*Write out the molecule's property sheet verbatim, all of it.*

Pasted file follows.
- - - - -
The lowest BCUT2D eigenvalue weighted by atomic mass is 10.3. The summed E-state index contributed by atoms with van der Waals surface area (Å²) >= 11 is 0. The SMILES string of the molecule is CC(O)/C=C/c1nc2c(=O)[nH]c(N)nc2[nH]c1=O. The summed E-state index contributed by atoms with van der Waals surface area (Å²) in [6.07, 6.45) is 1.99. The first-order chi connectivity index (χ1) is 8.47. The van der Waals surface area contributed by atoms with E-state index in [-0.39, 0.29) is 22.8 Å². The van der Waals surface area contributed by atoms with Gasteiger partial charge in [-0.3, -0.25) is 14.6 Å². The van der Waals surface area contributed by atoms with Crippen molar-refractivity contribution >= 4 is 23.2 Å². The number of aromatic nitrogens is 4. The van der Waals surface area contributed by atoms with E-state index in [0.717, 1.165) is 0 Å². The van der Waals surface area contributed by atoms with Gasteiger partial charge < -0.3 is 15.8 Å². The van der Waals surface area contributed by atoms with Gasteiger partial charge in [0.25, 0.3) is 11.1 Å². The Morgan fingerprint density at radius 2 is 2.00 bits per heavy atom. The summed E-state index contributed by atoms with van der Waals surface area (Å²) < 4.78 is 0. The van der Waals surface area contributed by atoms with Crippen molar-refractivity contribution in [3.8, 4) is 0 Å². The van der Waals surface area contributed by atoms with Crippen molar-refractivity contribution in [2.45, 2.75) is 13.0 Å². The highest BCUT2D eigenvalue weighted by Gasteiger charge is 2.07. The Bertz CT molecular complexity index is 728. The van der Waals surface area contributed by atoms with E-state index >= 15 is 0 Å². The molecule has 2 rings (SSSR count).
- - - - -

The lowest BCUT2D eigenvalue weighted by atomic mass is 10.3. The summed E-state index contributed by atoms with van der Waals surface area (Å²) >= 11 is 0. The SMILES string of the molecule is CC(O)/C=C/c1nc2c(=O)[nH]c(N)nc2[nH]c1=O. The summed E-state index contributed by atoms with van der Waals surface area (Å²) in [6.07, 6.45) is 1.99. The first-order chi connectivity index (χ1) is 8.47. The van der Waals surface area contributed by atoms with E-state index in [-0.39, 0.29) is 22.8 Å². The van der Waals surface area contributed by atoms with Gasteiger partial charge in [-0.3, -0.25) is 14.6 Å². The van der Waals surface area contributed by atoms with Crippen molar-refractivity contribution >= 4 is 23.2 Å². The number of aromatic nitrogens is 4. The van der Waals surface area contributed by atoms with E-state index in [0.717, 1.165) is 0 Å². The van der Waals surface area contributed by atoms with Gasteiger partial charge < -0.3 is 15.8 Å². The van der Waals surface area contributed by atoms with Gasteiger partial charge in [0.25, 0.3) is 11.1 Å². The Morgan fingerprint density at radius 2 is 2.00 bits per heavy atom. The summed E-state index contributed by atoms with van der Waals surface area (Å²) < 4.78 is 0. The van der Waals surface area contributed by atoms with Crippen molar-refractivity contribution in [3.8, 4) is 0 Å². The van der Waals surface area contributed by atoms with Crippen molar-refractivity contribution in [2.45, 2.75) is 13.0 Å². The highest BCUT2D eigenvalue weighted by Gasteiger charge is 2.07. The Bertz CT molecular complexity index is 728. The van der Waals surface area contributed by atoms with E-state index >= 15 is 0 Å². The molecule has 2 rings (SSSR count).